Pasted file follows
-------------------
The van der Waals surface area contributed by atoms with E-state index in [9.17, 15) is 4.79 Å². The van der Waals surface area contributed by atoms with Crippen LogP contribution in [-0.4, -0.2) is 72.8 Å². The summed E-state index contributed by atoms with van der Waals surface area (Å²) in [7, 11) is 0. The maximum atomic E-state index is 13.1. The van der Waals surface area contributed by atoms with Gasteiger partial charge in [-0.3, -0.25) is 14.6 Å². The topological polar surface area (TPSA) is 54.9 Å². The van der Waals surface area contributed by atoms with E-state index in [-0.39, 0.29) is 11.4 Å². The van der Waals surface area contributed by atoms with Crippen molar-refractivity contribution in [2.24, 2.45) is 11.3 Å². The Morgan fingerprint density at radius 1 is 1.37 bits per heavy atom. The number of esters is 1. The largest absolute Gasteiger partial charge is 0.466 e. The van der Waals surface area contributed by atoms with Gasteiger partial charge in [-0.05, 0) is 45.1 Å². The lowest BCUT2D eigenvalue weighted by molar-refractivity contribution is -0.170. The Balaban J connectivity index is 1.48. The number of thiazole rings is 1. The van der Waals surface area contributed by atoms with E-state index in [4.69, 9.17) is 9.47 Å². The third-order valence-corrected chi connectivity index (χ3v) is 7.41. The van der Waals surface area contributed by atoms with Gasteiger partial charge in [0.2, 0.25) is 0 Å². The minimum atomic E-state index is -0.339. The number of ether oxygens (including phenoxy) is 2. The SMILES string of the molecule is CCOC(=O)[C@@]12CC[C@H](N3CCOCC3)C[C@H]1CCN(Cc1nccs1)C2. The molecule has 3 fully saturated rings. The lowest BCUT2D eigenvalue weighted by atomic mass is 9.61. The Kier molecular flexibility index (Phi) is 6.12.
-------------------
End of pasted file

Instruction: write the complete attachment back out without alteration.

The van der Waals surface area contributed by atoms with E-state index in [9.17, 15) is 4.79 Å². The van der Waals surface area contributed by atoms with Crippen LogP contribution in [-0.4, -0.2) is 72.8 Å². The summed E-state index contributed by atoms with van der Waals surface area (Å²) in [7, 11) is 0. The maximum atomic E-state index is 13.1. The van der Waals surface area contributed by atoms with Gasteiger partial charge in [-0.3, -0.25) is 14.6 Å². The topological polar surface area (TPSA) is 54.9 Å². The van der Waals surface area contributed by atoms with E-state index in [-0.39, 0.29) is 11.4 Å². The van der Waals surface area contributed by atoms with Crippen molar-refractivity contribution in [2.24, 2.45) is 11.3 Å². The Morgan fingerprint density at radius 1 is 1.37 bits per heavy atom. The number of esters is 1. The largest absolute Gasteiger partial charge is 0.466 e. The van der Waals surface area contributed by atoms with Gasteiger partial charge in [-0.05, 0) is 45.1 Å². The lowest BCUT2D eigenvalue weighted by molar-refractivity contribution is -0.170. The Balaban J connectivity index is 1.48. The number of thiazole rings is 1. The van der Waals surface area contributed by atoms with E-state index in [4.69, 9.17) is 9.47 Å². The third-order valence-corrected chi connectivity index (χ3v) is 7.41. The van der Waals surface area contributed by atoms with Gasteiger partial charge in [0.2, 0.25) is 0 Å². The minimum atomic E-state index is -0.339. The number of ether oxygens (including phenoxy) is 2. The SMILES string of the molecule is CCOC(=O)[C@@]12CC[C@H](N3CCOCC3)C[C@H]1CCN(Cc1nccs1)C2. The molecule has 3 fully saturated rings. The lowest BCUT2D eigenvalue weighted by atomic mass is 9.61. The Kier molecular flexibility index (Phi) is 6.12.